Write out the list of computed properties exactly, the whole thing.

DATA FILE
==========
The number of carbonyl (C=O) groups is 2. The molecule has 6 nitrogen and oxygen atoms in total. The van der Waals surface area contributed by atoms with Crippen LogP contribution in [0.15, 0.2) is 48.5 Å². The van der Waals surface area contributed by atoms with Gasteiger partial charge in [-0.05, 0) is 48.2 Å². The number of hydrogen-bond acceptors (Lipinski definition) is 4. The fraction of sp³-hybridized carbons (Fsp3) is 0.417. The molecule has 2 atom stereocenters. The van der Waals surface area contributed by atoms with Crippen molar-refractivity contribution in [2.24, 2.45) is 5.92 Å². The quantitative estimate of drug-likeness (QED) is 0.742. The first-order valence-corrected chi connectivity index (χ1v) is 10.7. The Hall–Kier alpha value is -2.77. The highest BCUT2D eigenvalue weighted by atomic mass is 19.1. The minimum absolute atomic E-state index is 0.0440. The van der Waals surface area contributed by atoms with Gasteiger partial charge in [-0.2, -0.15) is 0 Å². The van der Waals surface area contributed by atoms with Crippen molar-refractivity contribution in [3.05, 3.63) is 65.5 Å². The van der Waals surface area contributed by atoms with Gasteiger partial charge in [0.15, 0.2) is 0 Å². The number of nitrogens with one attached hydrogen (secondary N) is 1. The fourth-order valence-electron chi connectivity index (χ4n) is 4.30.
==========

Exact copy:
The number of carbonyl (C=O) groups is 2. The molecule has 6 nitrogen and oxygen atoms in total. The van der Waals surface area contributed by atoms with Crippen LogP contribution in [0.15, 0.2) is 48.5 Å². The van der Waals surface area contributed by atoms with Gasteiger partial charge in [-0.05, 0) is 48.2 Å². The number of hydrogen-bond acceptors (Lipinski definition) is 4. The fraction of sp³-hybridized carbons (Fsp3) is 0.417. The molecule has 2 atom stereocenters. The van der Waals surface area contributed by atoms with Crippen molar-refractivity contribution in [2.24, 2.45) is 5.92 Å². The quantitative estimate of drug-likeness (QED) is 0.742. The first-order valence-corrected chi connectivity index (χ1v) is 10.7. The Hall–Kier alpha value is -2.77. The highest BCUT2D eigenvalue weighted by atomic mass is 19.1. The minimum absolute atomic E-state index is 0.0440. The van der Waals surface area contributed by atoms with Gasteiger partial charge in [-0.2, -0.15) is 0 Å². The van der Waals surface area contributed by atoms with Crippen molar-refractivity contribution in [3.05, 3.63) is 65.5 Å². The van der Waals surface area contributed by atoms with Gasteiger partial charge in [0.15, 0.2) is 0 Å². The number of nitrogens with one attached hydrogen (secondary N) is 1. The fourth-order valence-electron chi connectivity index (χ4n) is 4.30.